Editorials

Charlotte leaders’ awful blunder on Keith Scott videos

The Observer editorial board

Charlotte-Mecklenburg Police Chief Kerr Putney, right, and Mayor Jennifer Roberts, address reporters.
Charlotte-Mecklenburg Police Chief Kerr Putney, right, and Mayor Jennifer Roberts, address reporters. AP

Charlotte’s mayor, City Council and police chief have made a critical blunder in not releasing the police body camera and dash camera videos showing the circumstances of Keith Lamont Scott’s death.

Despite withering criticism, they refuse to reverse course. On Friday, the same day a New York Times editorial accused them of “stonewalling” the public and called Mayor Jennifer Roberts “depressingly out of touch” on questions of transparency, the mayor and the chief said the decision on releasing the videos is now out of their hands.

The State Bureau of Investigation, which is running the investigation, must decide, Chief Kerr Putney told reporters Friday.

Not so fast.

Late Friday evening, the SBI told the editorial board in an email that Charlotte-Mecklenburg police remains the original custodian of the video, “and as such has the legal authority to release it. It is understood discussions are actively underway between local officials regarding the release of that video.”

It was unclear why Roberts and Putney seemed so certain earlier in the day that the call was the SBI’s to make.

But it is even clearer now that the city’s political leaders, to whom the city police ultimately report, do have discretion under North Carolina law to release the videos, as officials in Tulsa, Okla., have been applauded for doing in the Terence Crutcher case.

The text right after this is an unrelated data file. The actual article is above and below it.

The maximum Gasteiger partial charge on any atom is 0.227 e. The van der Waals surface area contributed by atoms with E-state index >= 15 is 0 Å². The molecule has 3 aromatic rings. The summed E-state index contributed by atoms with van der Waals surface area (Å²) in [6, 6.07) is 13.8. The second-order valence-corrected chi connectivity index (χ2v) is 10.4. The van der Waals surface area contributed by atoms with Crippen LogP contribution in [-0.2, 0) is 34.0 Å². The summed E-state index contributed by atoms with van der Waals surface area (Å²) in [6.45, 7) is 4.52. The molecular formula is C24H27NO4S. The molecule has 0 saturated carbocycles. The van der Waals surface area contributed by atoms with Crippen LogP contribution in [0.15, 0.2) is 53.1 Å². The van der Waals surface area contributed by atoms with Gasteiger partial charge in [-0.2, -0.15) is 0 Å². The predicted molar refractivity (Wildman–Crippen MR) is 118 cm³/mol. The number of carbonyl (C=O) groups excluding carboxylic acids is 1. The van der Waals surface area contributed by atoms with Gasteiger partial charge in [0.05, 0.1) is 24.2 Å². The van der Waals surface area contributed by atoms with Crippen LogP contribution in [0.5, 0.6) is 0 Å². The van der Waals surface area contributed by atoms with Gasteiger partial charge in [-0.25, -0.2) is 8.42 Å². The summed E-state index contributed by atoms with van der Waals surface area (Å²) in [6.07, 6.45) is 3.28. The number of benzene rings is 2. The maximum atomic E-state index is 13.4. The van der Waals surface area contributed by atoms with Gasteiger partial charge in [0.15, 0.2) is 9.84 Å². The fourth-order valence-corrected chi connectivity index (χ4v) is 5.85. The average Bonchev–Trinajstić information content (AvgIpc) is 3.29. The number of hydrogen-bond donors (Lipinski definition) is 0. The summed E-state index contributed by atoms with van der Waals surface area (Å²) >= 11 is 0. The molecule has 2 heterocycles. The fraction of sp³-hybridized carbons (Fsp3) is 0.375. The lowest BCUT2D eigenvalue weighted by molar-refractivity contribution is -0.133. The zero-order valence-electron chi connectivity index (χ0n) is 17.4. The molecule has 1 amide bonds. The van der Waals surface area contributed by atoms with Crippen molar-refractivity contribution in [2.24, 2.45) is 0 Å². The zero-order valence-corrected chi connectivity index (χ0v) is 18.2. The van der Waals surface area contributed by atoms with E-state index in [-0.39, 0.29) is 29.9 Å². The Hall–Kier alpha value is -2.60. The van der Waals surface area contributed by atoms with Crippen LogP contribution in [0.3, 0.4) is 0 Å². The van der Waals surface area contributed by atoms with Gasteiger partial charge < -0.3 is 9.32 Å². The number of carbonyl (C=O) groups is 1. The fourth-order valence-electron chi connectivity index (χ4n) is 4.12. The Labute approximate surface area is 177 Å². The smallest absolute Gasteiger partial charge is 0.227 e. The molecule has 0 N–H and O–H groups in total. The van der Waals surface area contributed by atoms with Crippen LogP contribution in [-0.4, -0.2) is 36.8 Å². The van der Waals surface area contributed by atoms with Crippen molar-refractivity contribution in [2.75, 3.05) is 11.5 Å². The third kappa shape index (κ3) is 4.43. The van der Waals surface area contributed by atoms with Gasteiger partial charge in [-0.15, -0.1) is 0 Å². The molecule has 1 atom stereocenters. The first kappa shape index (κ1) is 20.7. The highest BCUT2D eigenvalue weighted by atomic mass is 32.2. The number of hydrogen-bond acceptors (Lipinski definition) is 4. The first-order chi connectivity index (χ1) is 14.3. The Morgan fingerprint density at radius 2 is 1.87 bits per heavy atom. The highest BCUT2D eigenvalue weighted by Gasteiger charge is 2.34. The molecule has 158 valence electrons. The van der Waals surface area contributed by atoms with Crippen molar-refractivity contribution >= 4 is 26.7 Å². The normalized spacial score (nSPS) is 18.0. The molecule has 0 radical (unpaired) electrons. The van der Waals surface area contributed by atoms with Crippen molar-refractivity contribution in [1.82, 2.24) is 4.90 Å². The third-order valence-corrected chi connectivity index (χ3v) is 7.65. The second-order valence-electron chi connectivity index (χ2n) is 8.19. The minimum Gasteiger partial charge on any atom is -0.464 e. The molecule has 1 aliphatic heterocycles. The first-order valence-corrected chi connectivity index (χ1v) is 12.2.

As we learned from the Randall Kerrick mistrial last year, a police video won’t necessarily provide definitive proof of whether an officer’s shooting is justifiable. But, as we have also learned from the nationally televised chaos in Charlotte’s streets this week, people no longer take police at their word when it comes to justifying lethal force against black men in questionable circumstances.

The city’s stance against releasing the videos was clearly undercut when Scott’s family on Friday afternoon took the transparency question into their own hands by releasing their own cellphone video.

Shot by Scott’s widow, Rakeyia Scott, it doesn’t show Scott at the moment gunfire erupts. But it shows she told police that he’d had a traumatic brain injury, had just taken his medication and wasn’t a danger to them.

That didn’t play well for police in the court of public opinion. Rep. Maxine Waters, D-Calif., suggested on CNN Friday that it was unconscionable that officers failed to heed Rakeyia Scott’s admonitions before shooting her husband.

Perhaps more troubling, her video’s depiction of the aftermath does not seem to show a gun lying where a heavily publicized still photo of the crime scene showed one lying.

It all makes release of the police videos even more critical to restoring public trust in Charlotte’s police department.

The fact that Scott’s wife recorded her husband’s encounter with officers speaks volumes about how deep that mistrust runs.

That should sadden us all.

The police department has much work ahead to rebuild trust with the community.

It starts with seeing to it that those videos get released.

Now.

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